Driving yourself crazy


By Thomas Ryder, CONTRIBUTOR
Floods of students at California State University, East Bay sign up for ridesharing jobs as a way to earn enough money to become self-sufficient, prompting others to reveal the disadvantages they discover. While the appeal of quick-earned cash can be irresistible, one should consider aspects of the job before committing, as many young drivers are reporting negative outcomes.
As a result of failed ridesharing careers, some students are left in debt and succumb to the stress of car maintenance. Driving for rideshare companies rarely offer opportunities for advancement and is not highly regarded by many employers. For these reasons, rideshare wages are not sufficient for typical living costs combined with increased auto repair costs that come with driving.
Additional insurance requirements, tax implications. and financial-aid implications are three concerning factors for a potential rideshare driver. The extra costs combined with inconvenient peak-earning hours make for an impractical job for students balancing studying time and small budgets. Young employees often do not take as much time to inquire about information for a job that would allow them to know how suitable ridesharing jobs would be.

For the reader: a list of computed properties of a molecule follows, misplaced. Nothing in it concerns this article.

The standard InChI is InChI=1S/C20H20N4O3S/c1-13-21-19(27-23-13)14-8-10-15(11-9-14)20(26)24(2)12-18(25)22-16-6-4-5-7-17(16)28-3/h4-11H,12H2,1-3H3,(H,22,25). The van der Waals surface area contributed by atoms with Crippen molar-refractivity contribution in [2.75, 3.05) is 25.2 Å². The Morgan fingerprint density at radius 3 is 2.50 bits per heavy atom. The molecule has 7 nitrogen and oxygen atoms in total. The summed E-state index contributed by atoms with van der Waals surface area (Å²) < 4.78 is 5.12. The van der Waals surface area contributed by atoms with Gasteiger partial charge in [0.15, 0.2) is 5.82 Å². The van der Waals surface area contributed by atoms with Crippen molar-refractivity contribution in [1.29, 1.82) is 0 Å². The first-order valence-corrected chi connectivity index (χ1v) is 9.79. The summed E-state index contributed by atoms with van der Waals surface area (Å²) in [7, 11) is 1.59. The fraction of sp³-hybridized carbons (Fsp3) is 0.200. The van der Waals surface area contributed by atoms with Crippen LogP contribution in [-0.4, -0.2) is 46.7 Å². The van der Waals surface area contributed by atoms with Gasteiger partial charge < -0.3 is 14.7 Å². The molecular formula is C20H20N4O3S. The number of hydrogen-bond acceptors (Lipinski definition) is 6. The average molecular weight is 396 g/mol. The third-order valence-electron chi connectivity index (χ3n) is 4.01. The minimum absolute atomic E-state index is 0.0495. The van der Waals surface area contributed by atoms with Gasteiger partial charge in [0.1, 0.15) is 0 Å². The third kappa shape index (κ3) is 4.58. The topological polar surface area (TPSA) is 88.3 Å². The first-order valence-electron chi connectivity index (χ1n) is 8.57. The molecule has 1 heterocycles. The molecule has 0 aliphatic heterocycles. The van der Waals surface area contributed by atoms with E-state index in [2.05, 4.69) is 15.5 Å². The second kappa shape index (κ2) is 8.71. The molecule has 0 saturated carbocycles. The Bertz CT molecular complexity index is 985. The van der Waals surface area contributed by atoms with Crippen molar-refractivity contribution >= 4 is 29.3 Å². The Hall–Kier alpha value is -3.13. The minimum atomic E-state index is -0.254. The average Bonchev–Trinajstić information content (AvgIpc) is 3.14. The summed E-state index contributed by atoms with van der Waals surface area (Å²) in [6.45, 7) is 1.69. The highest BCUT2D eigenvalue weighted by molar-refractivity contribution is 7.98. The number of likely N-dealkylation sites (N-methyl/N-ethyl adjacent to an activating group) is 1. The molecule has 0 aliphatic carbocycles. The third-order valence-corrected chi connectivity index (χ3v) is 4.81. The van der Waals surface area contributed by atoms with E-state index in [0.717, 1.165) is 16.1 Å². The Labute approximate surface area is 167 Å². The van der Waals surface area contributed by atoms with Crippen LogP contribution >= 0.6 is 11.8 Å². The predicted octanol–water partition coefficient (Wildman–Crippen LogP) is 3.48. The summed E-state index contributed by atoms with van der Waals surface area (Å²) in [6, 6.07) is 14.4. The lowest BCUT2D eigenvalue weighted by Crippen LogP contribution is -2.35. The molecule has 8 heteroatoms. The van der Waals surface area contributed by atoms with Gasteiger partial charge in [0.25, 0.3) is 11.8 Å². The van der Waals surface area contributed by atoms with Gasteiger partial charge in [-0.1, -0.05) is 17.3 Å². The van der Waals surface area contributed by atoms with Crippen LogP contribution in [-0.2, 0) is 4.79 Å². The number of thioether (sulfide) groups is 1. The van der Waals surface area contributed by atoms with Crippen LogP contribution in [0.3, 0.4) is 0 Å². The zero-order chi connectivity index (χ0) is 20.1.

To improve conditions for Californian workers, Governor Newsome recently signed into law Assembly Bill 5 which adds worker protections in many labor sectors including rideshare drivers.
“Under AB 5 [which took effect Jan. 1] Californians will be considered to be employees of a business unless an employer can show the work they perform meets a detailed set of criteria,” according to a Los Angeles Times article by John Myers, Johana Bhuiyan, and Margot Roosevelt. As this bill was passed, as many as half a million drivers are now treated as independent contractors, as opposed to actual benefit-earning employees of rideshare apps. Those who have already taken losses in the form of low wages, inconsiderate payouts, or personal/automobile damages, may never see full compensation from their respective ridesharing employers.
A student wishing to make a living by driving for a rideshare service in their spare time will absolutely need to consider the many drawbacks of committing their time and vehicle before they begin driving passengers. A 2009 article by TechCrunch reiterates, “One specific goal, set by John Bares, the engineer then in charge of Uber’s autonomous vehicles, was for Uber to be able to forgo human safety drivers by 2020.”
With this in mind, one can not hope to retain a long-standing job in this evolving industry. Although it may be enticing for those who cannot obtain other jobs for whatever reason, students typically need more regulated schedules to balance their other obligations.